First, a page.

As well as the latest in technology, CES has become known for its celebrity involvement for the bigger brands.

Actor Arnold Schwarzenegger helped launch BMW’s latest CES presentation – their new AI-inspired robotic vehicle.

The new colour-changing i Vision Dee is an electric powered sports saloon that can switch its outside and patterns using 32 different colours.

The German manufacturer stated that it was the ‘next level of human-machine interaction’.

BMW CEO Oliver Zipse said: “With the i Vision Dee, we are showcasing what is possible when hardware and software merge.”

Pick-up truck revolution

Although primarily focused on the North American market, pick-up trucks have made the least progress when it comes to making the switch to electric.

However, Stellantis’ commercial vehicle brand, RAM, is looking to change this.

They have announced a new range of EV alternatives that are set to be put into production next year.

Could flying cars finally be coming to the UK?

From science fiction to a real alternative for modern travel – flying cars have been discussed for decades. But at this year’s CES, there were many companies looking at launching the first commercially available flying car.

One brand that caught the eye of those in attendance was the ASKA A5 – an SUV sized car that its creators say can travel around 400km by road and air on a single charge.

When the vehicle enters its ‘flying mode’, six wings expand from the roof, and it can take off vertically.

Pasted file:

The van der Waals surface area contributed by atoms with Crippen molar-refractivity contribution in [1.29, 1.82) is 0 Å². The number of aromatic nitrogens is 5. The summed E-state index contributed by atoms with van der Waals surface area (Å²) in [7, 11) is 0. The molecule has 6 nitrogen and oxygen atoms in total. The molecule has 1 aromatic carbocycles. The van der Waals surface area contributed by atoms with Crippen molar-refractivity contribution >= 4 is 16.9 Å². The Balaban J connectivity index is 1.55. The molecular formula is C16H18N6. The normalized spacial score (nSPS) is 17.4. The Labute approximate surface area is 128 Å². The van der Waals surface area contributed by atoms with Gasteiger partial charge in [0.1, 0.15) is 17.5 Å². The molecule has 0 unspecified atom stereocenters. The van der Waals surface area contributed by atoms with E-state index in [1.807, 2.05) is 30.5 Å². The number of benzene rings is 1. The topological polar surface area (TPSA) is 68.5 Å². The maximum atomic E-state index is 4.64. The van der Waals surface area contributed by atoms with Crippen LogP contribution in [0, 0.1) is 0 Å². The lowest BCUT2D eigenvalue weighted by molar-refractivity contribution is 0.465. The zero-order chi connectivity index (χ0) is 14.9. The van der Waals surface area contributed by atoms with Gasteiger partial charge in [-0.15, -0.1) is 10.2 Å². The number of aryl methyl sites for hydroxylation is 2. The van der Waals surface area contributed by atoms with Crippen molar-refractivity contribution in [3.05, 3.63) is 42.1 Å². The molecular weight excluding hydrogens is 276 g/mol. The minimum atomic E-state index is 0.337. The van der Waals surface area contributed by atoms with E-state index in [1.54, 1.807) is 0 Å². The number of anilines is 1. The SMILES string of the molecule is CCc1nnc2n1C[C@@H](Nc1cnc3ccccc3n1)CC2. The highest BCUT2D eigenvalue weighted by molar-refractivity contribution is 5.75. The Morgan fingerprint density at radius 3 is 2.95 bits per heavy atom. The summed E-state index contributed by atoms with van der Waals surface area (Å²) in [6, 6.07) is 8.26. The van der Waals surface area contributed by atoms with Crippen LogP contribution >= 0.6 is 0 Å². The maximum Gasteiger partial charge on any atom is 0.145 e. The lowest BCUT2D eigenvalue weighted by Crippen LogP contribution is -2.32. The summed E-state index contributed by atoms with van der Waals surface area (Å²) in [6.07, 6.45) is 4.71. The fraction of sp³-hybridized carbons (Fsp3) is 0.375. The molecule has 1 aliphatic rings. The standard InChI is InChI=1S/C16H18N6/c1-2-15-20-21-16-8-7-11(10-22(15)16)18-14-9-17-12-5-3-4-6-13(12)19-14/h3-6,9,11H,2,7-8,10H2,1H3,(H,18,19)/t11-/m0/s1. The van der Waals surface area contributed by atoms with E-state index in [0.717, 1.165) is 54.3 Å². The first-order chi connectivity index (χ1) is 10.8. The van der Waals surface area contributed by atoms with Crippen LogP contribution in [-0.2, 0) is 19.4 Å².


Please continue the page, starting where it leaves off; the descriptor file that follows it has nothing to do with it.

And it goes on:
They announced that tests were underway.

Solar power Squad

A growing problem – especially in the UK – is the charging infrastructure for electric vehicles.

However, Dutch tech firm has developed an innovative way of tackling this issue.

Squad Mobility claims to have created the world’s first solar powered city car and expects its first production vehicles to be available next year.

The vehicle is charged via its integrated solar panel roof, and it will not need to be plugged in to recharge.

In the Las Vegas sun it was able to gain a charge for up to 31km – but in the UK, this may take slightly longer during the majority of the year.

Are you ready for your own Carpool Karaoke?

Introducing ‘The Singing Machine’.

We’ve all done it – sing out loud while driving like no one is watching. But now company Stingray have created an integrated software where passengers can use their smartphones to read the lyrics and use the microphone provided to sing from a choice of over 100,000 songs (and available in 25 languages).

Gary Atkinson, CEO of Singing Machine, said: “We're thrilled to be working with our long-time strategic partner, Stingray, to create the world's first in-vehicle karaoke solution for the global market.

“This launch represents a key shift in our product strategy, offering auto manufacturers a chance to integrate a new immersive karaoke experience within their product line-up.”

Underground tunnels for EVs

Elon Musk, founder of Tesla, introduced a transport system in the city of Las Vegas during CES – where Tesla taxis drove under the city in order to cut out traffic.

The eccentric billionaire created this idea after he tweeted about being sick of traffic. Seven years after this tweet – he created a 1.7 mile long underground road called the LVCC Loop.

Although the trip was free for all during the convention – should this idea take off, there may be a cost to passengers.

Which one of these innovations has caught your eye? Will they be a good addition to the motoring world, or will they be forgotten? Leave your comments below.